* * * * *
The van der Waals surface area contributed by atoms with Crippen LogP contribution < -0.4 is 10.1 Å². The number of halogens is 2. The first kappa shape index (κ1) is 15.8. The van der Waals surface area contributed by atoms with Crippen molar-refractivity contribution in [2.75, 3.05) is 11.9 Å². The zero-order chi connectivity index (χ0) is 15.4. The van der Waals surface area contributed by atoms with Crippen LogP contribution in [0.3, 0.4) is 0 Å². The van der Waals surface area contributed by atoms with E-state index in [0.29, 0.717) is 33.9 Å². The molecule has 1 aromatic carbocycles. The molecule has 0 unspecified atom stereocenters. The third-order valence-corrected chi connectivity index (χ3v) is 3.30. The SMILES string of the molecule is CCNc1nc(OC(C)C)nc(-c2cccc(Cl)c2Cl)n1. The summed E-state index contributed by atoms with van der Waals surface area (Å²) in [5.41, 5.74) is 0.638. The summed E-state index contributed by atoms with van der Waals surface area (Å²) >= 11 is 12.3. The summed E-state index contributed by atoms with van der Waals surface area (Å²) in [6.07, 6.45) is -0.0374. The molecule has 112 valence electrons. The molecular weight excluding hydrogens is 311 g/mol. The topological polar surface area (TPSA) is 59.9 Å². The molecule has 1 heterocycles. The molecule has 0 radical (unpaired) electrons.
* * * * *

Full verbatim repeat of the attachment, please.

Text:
The van der Waals surface area contributed by atoms with Crippen LogP contribution < -0.4 is 10.1 Å². The number of halogens is 2. The first kappa shape index (κ1) is 15.8. The van der Waals surface area contributed by atoms with Crippen molar-refractivity contribution in [2.75, 3.05) is 11.9 Å². The zero-order chi connectivity index (χ0) is 15.4. The van der Waals surface area contributed by atoms with Crippen LogP contribution in [0.3, 0.4) is 0 Å². The van der Waals surface area contributed by atoms with E-state index in [0.29, 0.717) is 33.9 Å². The molecule has 1 aromatic carbocycles. The molecule has 0 unspecified atom stereocenters. The third-order valence-corrected chi connectivity index (χ3v) is 3.30. The SMILES string of the molecule is CCNc1nc(OC(C)C)nc(-c2cccc(Cl)c2Cl)n1. The summed E-state index contributed by atoms with van der Waals surface area (Å²) in [5.41, 5.74) is 0.638. The summed E-state index contributed by atoms with van der Waals surface area (Å²) >= 11 is 12.3. The summed E-state index contributed by atoms with van der Waals surface area (Å²) in [6.07, 6.45) is -0.0374. The molecule has 112 valence electrons. The molecular weight excluding hydrogens is 311 g/mol. The topological polar surface area (TPSA) is 59.9 Å². The molecule has 1 heterocycles. The molecule has 0 radical (unpaired) electrons.